Temple of Schlock blog, it's a fine listen with Glickenhaus recalling the production and filming of the independent feature, discussing the selection of actors, shooting locations and a bunch of anecdotal remembrances. He speaks about the helicopter scenes from the film 'Nam pre-credit sequence and how the pilot was the unfortunate soul who also piloted the helicopter that sadly took the lives of actor Vic Morrow and two small children during the filming of John Landis's TWILIGHT ZONE THE MOVIE segment, he revisits the story several times during the commentary. He also points out that the actor Dick Boccelli (ALICE SWEET ALICE) who portrayed mafioso Gino Pontivini was in fact an original member of the rock n' roll group Bill Haley and the Comets. A standard definition DVD of the film is also included as a nifty feature. Slim though the bonus content may be the commentary is a very good supplemental.

Special Features
- The Original Director's Cut Featuring More Gore and Violence
- Newly restored original Stereo Soundtrack Mix
- Audio Commentary with Director James Glickenhaus
- Theatrical Trailer (1:24) 16x9 HD
- Television Spots (3:12) 16x9 HD
- DVD Version of the Film with Features

Verdict: A seriously gritty exploitation-revenge actioner that needs to be seen by any cult, exploitation or horror enthusiast. Synapse Films do it again with a powerhouse revenge film with a knockout transfer. A recommend of the must-have variety, you need to own this! Need further proof? Here's a quote from the typically hysterical Roger Ebert found on the DVD decrying the film as a "sick example of the almost, unbelievable descent into gruesome savagery in American movies"... Shit, I couldn't have said it better myself.



Label: One 7 Movies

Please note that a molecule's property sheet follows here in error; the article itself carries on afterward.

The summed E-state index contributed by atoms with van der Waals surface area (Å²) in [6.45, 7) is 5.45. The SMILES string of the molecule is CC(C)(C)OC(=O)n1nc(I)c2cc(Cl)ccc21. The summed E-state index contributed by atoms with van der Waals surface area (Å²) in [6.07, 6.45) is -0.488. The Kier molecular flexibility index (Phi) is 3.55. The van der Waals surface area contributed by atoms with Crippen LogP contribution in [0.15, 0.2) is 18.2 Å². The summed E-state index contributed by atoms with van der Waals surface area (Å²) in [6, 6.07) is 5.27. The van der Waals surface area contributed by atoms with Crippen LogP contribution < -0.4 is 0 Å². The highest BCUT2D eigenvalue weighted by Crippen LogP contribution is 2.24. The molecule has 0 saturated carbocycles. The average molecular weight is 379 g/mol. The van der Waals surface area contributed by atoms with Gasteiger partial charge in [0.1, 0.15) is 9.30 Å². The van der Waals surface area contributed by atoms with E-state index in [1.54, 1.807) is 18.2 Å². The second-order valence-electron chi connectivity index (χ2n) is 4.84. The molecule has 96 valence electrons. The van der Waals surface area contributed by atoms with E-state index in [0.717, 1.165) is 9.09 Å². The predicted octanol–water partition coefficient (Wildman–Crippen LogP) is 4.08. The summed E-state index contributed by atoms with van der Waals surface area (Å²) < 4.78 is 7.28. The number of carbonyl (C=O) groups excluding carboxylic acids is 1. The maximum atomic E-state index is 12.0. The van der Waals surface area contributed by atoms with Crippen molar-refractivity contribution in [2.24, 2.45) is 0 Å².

Release Date: October 25th 2011
Region 0 NTSC
Rating: Unrated
Duration: 93 mins
Video: 16x9 Widescreen (1.85:1)
Audio: Italian Dolby Digital Mono 2.0
Director: Salvatore Bugnatelli
Cast: Franca Gonella, Mirella Daruda, Gianni Dei Vito, Giorgio Bugnatelli
Tagline: Satan's Mistress on a Sex Prowl!

One 7 Movies have done it again, they've unearthed an obscure Italian Eurocult film that has never before had it's day on DVD, that is until now. This one coming from the equally obscure director Salvatore Bugnatelli whom has only five directing credits to his name. His debut is the 1975 psychotronic-sex-occult film SEX, DEMONS AND DEATH aka DIABOLICAMENTE... LETIZIA which tells the at times confounding tale of the wealthy couple of Marcello (Gabrilele Tinio, CUT AND RUN) and Micaela (Magda Knopka, SATANIK) whom are having trouble conceiving a child, it's an emotionally difficult hardship particularly for Micaela who seems to be at sanity's end over the ordeal, spouse Marcello seems more indifferent about the whole thing but to soften the blow over her inability to conceive they decide to pull their niece Letizia (Franca Gonella, A VIRGIN IN THE FAMILY) out boarding school, a place she's been since her parent's death some time prior, and raise her as their own. I don't recall it being said what happened to her folks but given what turns out to be her predisposition for the supernatural chicanery I think we can safely assume they weren't the most natural of deaths on record.